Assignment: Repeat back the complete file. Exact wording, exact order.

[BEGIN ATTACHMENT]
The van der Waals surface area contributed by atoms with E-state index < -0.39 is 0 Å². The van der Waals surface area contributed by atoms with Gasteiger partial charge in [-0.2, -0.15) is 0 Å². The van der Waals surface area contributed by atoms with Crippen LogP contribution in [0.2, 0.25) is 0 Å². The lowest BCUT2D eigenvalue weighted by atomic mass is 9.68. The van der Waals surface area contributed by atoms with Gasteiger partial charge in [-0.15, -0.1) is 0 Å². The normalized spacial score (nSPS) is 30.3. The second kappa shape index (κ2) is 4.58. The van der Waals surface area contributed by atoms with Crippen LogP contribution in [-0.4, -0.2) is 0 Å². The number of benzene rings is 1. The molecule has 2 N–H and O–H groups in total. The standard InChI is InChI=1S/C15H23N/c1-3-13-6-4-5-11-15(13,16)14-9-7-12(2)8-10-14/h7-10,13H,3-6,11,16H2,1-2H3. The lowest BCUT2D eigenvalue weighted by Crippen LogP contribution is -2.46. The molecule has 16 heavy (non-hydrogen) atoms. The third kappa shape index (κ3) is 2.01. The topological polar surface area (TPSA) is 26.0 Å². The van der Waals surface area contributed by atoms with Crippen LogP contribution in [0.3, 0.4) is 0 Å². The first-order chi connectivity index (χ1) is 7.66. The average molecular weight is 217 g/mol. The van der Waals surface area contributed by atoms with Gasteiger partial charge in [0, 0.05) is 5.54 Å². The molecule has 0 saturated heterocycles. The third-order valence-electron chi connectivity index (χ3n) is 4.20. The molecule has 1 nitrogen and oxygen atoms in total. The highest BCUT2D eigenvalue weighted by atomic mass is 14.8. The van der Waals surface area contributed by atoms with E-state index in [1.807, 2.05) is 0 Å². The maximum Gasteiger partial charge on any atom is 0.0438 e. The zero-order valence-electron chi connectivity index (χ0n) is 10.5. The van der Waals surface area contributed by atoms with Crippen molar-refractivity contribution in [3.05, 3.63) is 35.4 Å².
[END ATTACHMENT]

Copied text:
The van der Waals surface area contributed by atoms with E-state index < -0.39 is 0 Å². The van der Waals surface area contributed by atoms with Gasteiger partial charge in [-0.2, -0.15) is 0 Å². The van der Waals surface area contributed by atoms with Crippen LogP contribution in [0.2, 0.25) is 0 Å². The lowest BCUT2D eigenvalue weighted by atomic mass is 9.68. The van der Waals surface area contributed by atoms with Gasteiger partial charge in [-0.15, -0.1) is 0 Å². The normalized spacial score (nSPS) is 30.3. The second kappa shape index (κ2) is 4.58. The van der Waals surface area contributed by atoms with Crippen LogP contribution in [-0.4, -0.2) is 0 Å². The number of benzene rings is 1. The molecule has 2 N–H and O–H groups in total. The standard InChI is InChI=1S/C15H23N/c1-3-13-6-4-5-11-15(13,16)14-9-7-12(2)8-10-14/h7-10,13H,3-6,11,16H2,1-2H3. The lowest BCUT2D eigenvalue weighted by Crippen LogP contribution is -2.46. The molecule has 16 heavy (non-hydrogen) atoms. The third kappa shape index (κ3) is 2.01. The topological polar surface area (TPSA) is 26.0 Å². The van der Waals surface area contributed by atoms with Crippen LogP contribution in [0.3, 0.4) is 0 Å². The first-order chi connectivity index (χ1) is 7.66. The average molecular weight is 217 g/mol. The van der Waals surface area contributed by atoms with Gasteiger partial charge in [0, 0.05) is 5.54 Å². The molecule has 0 saturated heterocycles. The third-order valence-electron chi connectivity index (χ3n) is 4.20. The molecule has 1 nitrogen and oxygen atoms in total. The highest BCUT2D eigenvalue weighted by atomic mass is 14.8. The van der Waals surface area contributed by atoms with E-state index in [1.807, 2.05) is 0 Å². The maximum Gasteiger partial charge on any atom is 0.0438 e. The zero-order valence-electron chi connectivity index (χ0n) is 10.5. The van der Waals surface area contributed by atoms with Crippen molar-refractivity contribution in [3.05, 3.63) is 35.4 Å².